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Iconic character returns in freemium racer
Size: 198 MB
Platform: iPhone & iPad
Many iconic characters of yore have found a new home on the modern App Store – some with more success than others.
But Sonic has always had a pretty decent reputation on the iPhone. Many of the old classics from Sega’s early 90s console heyday have successfully translated where so so many ports have failed. But it doesn’t mean Sega has chosen that success over the often-dreaded freemium approach. Sonic Forces is the developer’s latest adventure in striking the balance between gameplay, in-app purchases, and ads. Sadly, it’s mostly failed on that front.
But first let’s look at the fun bit – the gameplay. Sonic Forces is essentially an on-rails racer. You join three other characters – all real human players that you’re automatically connected to via a server – and you compete for grand prizes. (The live connection, of course, does mean that you need data or Wi-Fi to play.) You can move your character side to side over the four lanes, avoiding obstacles as you go, while trying your best to collect the iconic rings (to go faster) and powerups (to slow others down). Each character has its own set of powerups, which means there’s plenty of fun to be had across the franchise’s cast of characters – including Tails, Knuckles and more.
This element is hugely fun. Once you get a proper handle on the simple controls, the matching of players by ability and level is impressively well done. Sure, you’ll have a couple of bad races, but you’ll have some proper stormers too.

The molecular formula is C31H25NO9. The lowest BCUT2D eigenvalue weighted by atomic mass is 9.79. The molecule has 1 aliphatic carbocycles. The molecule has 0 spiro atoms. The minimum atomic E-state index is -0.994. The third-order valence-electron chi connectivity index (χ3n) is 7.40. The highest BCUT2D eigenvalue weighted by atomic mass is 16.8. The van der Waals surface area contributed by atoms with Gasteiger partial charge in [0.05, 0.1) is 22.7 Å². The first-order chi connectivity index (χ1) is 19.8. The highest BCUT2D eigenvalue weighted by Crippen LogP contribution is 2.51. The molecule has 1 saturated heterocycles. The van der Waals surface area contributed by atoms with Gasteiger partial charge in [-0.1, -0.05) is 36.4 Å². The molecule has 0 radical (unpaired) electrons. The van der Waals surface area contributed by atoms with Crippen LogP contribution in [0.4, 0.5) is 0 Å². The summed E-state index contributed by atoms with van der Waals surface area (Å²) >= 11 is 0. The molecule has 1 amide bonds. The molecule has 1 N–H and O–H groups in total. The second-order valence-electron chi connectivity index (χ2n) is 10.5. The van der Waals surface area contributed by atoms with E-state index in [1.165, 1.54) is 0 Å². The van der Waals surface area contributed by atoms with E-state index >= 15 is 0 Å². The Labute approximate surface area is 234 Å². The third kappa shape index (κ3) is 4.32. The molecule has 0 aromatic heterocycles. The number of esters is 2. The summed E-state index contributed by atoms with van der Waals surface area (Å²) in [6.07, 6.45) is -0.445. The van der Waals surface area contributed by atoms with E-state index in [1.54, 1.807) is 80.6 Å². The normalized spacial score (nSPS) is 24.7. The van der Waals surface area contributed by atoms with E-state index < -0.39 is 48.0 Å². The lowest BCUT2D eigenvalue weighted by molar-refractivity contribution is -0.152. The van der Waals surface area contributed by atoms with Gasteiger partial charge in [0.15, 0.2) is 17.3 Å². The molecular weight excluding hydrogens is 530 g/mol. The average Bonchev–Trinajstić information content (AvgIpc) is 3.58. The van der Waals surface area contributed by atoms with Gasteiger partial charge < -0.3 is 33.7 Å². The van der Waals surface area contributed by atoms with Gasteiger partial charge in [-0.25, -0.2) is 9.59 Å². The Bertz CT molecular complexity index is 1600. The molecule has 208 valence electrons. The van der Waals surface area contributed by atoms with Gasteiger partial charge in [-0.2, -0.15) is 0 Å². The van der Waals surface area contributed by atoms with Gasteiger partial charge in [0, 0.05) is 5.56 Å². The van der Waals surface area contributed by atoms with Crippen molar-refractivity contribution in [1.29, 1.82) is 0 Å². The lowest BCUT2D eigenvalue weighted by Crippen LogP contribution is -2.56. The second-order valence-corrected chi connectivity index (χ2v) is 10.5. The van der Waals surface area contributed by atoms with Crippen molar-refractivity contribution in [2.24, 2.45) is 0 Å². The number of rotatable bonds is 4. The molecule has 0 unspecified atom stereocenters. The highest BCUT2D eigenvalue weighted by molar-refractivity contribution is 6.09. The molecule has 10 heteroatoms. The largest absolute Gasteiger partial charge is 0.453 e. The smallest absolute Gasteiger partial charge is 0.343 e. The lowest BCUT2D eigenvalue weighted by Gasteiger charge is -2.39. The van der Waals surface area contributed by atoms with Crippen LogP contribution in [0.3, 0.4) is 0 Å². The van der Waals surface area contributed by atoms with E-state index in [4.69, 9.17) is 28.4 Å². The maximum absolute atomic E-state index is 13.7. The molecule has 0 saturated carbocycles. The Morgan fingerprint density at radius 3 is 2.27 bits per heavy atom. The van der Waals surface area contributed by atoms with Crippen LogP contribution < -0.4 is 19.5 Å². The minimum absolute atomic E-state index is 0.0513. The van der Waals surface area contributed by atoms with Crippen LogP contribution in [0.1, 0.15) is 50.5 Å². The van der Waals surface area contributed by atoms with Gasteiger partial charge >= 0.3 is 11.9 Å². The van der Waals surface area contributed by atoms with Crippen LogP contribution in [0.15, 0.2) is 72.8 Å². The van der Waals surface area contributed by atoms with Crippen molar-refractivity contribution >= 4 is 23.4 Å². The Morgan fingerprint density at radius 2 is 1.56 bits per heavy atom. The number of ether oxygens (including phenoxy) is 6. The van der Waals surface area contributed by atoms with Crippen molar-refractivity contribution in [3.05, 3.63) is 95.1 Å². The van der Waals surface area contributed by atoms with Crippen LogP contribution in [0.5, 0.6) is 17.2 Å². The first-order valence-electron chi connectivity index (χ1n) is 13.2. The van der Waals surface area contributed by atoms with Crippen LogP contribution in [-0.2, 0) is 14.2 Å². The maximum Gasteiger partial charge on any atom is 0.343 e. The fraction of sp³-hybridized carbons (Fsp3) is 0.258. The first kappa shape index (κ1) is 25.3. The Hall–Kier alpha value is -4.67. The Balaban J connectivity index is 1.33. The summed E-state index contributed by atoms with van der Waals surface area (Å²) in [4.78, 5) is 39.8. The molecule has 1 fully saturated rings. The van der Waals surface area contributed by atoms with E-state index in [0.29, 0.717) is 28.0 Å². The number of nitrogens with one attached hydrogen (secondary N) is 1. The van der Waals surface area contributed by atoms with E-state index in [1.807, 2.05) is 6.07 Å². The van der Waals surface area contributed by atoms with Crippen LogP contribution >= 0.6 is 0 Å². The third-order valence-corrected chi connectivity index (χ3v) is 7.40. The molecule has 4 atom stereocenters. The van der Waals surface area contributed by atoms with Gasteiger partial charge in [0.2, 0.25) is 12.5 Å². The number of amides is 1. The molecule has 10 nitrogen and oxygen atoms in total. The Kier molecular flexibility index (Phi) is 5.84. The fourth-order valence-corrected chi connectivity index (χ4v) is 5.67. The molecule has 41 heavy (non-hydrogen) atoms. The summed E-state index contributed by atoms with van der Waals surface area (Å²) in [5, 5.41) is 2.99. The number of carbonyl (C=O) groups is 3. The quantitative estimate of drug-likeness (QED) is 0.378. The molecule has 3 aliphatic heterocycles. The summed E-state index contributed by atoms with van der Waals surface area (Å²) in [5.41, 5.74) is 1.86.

So, where does it fall down? Well, we found it incredibly difficult to unlock characters. After each race, you’re awarded a chest of prizes. This usually includes a number of points towards a new character. Get 90 of these points, and they’re unlocked. But across 15 or so characters, and the time it takes to actually get into the race, you can spend hours and still not unlock any. Most of our time here was stuck with Sonic, as adorable as he is.
Sure, there are ways to do it faster – such as watching a video to double rewards, but when you’ve just finished watching a 30-second video ad between each race, it’s not cool of Sega to expect us to watch another just to get a leg up.
Elsewhere, there are various other add-ons and bonuses you can buy via IAP. Interestingly, buying just ones of these IAPs (the cheapest being $1.99) will remove the interstitial ads forever – in our view, that’s worth doing and should be considered the price of entry to the main game.
But even then, Sonic Forces’ freemium elements remain frustrating. For winning a race you get a ‘victory chest’. This is your reward for winning, and you can have four at any one time. Why would you need more than one at a time? Because Sega makes you wait three hours to open them. But that’s not all, you can only have one in this process at a time, and the timer doesn’t automatically start. It’s clearly meant to encourage repeat visits to the app but quite frankly, it’s infuriating.
From a gameplay perspective, Sonic Forces is great fun, but the amount of time you actually spend racing is minimal. It’s glitchy as heck, too. After a while, the game simply stopped offering us the chests that contained points towards new characters. It also decided during a couple of races to simply not award us a powerup when we picked one up. These issues will likely be fixed with updates, but coupled with the heavy-handed freemium approach it left us disappointed.
For a company like Sega, a better balance, or at least a more stable game should be the least to expect. If you’re happy to live with these annoyances and mostly play as Sonic, give it a shot and you’ll have a blast zipping through these iconic courses. If you have higher expectations, maybe give this one a miss.
- All the fun you'd expect
- Multiplayer approach is balanced
- Unlockable levels keeps it fresh
- Glitchy as all heck
- Unlocking players is too time-consuming
- Heavy-handed freemium system